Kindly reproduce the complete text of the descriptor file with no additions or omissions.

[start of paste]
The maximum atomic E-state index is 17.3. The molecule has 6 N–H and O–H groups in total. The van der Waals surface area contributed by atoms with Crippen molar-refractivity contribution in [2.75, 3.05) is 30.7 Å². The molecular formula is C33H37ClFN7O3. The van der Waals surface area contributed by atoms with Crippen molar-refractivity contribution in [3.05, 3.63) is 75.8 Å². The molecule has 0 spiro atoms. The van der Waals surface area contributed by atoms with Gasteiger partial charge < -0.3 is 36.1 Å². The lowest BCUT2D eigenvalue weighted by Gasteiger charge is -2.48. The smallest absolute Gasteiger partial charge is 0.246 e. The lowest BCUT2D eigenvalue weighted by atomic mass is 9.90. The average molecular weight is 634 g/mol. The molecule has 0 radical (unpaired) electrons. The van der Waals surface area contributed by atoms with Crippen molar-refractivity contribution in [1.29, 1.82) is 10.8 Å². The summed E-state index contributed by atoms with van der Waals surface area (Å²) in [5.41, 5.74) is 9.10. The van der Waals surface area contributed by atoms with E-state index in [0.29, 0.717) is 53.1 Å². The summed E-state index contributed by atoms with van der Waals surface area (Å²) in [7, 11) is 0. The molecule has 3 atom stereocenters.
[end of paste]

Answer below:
The maximum atomic E-state index is 17.3. The molecule has 6 N–H and O–H groups in total. The van der Waals surface area contributed by atoms with Crippen molar-refractivity contribution in [2.75, 3.05) is 30.7 Å². The molecular formula is C33H37ClFN7O3. The van der Waals surface area contributed by atoms with Crippen molar-refractivity contribution in [3.05, 3.63) is 75.8 Å². The molecule has 0 spiro atoms. The van der Waals surface area contributed by atoms with Gasteiger partial charge < -0.3 is 36.1 Å². The lowest BCUT2D eigenvalue weighted by Gasteiger charge is -2.48. The smallest absolute Gasteiger partial charge is 0.246 e. The lowest BCUT2D eigenvalue weighted by atomic mass is 9.90. The average molecular weight is 634 g/mol. The molecule has 0 radical (unpaired) electrons. The van der Waals surface area contributed by atoms with Crippen molar-refractivity contribution in [1.29, 1.82) is 10.8 Å². The summed E-state index contributed by atoms with van der Waals surface area (Å²) in [5.41, 5.74) is 9.10. The van der Waals surface area contributed by atoms with E-state index in [0.29, 0.717) is 53.1 Å². The summed E-state index contributed by atoms with van der Waals surface area (Å²) in [7, 11) is 0. The molecule has 3 atom stereocenters.